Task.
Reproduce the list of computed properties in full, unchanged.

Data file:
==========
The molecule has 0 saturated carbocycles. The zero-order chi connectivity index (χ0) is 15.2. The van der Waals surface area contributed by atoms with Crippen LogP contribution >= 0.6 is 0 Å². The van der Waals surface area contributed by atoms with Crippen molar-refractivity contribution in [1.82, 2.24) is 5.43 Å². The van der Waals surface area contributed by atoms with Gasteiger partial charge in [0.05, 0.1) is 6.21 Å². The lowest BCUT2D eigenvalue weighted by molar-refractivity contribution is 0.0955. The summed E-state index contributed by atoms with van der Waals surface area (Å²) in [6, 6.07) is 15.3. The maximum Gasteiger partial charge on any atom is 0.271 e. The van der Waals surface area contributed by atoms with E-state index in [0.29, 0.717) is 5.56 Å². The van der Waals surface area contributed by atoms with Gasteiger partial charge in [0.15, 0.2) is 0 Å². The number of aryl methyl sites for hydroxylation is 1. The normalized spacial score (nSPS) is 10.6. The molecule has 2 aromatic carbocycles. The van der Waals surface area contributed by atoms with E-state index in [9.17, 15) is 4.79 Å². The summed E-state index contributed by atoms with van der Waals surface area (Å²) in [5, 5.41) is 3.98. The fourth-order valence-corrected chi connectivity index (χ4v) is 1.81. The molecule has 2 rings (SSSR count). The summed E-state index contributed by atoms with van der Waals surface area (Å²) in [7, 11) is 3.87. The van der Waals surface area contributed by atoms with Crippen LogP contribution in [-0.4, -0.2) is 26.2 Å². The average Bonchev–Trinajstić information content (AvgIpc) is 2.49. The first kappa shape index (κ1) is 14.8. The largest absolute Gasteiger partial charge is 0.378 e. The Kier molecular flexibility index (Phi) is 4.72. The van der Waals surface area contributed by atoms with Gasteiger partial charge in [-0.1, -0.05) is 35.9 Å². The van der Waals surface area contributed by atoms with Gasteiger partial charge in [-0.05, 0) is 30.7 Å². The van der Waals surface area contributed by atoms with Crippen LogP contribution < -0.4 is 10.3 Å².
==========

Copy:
The molecule has 0 saturated carbocycles. The zero-order chi connectivity index (χ0) is 15.2. The van der Waals surface area contributed by atoms with Crippen LogP contribution >= 0.6 is 0 Å². The van der Waals surface area contributed by atoms with Crippen molar-refractivity contribution in [1.82, 2.24) is 5.43 Å². The van der Waals surface area contributed by atoms with Gasteiger partial charge in [0.05, 0.1) is 6.21 Å². The lowest BCUT2D eigenvalue weighted by molar-refractivity contribution is 0.0955. The summed E-state index contributed by atoms with van der Waals surface area (Å²) in [6, 6.07) is 15.3. The maximum Gasteiger partial charge on any atom is 0.271 e. The van der Waals surface area contributed by atoms with E-state index in [0.29, 0.717) is 5.56 Å². The van der Waals surface area contributed by atoms with Gasteiger partial charge in [0.15, 0.2) is 0 Å². The number of aryl methyl sites for hydroxylation is 1. The normalized spacial score (nSPS) is 10.6. The molecule has 2 aromatic carbocycles. The van der Waals surface area contributed by atoms with E-state index in [9.17, 15) is 4.79 Å². The summed E-state index contributed by atoms with van der Waals surface area (Å²) in [5, 5.41) is 3.98. The fourth-order valence-corrected chi connectivity index (χ4v) is 1.81. The molecule has 2 rings (SSSR count). The summed E-state index contributed by atoms with van der Waals surface area (Å²) in [7, 11) is 3.87. The van der Waals surface area contributed by atoms with Crippen LogP contribution in [-0.4, -0.2) is 26.2 Å². The average Bonchev–Trinajstić information content (AvgIpc) is 2.49. The first kappa shape index (κ1) is 14.8. The largest absolute Gasteiger partial charge is 0.378 e. The Kier molecular flexibility index (Phi) is 4.72. The van der Waals surface area contributed by atoms with Gasteiger partial charge in [-0.1, -0.05) is 35.9 Å². The van der Waals surface area contributed by atoms with Gasteiger partial charge in [-0.05, 0) is 30.7 Å². The van der Waals surface area contributed by atoms with Crippen LogP contribution < -0.4 is 10.3 Å².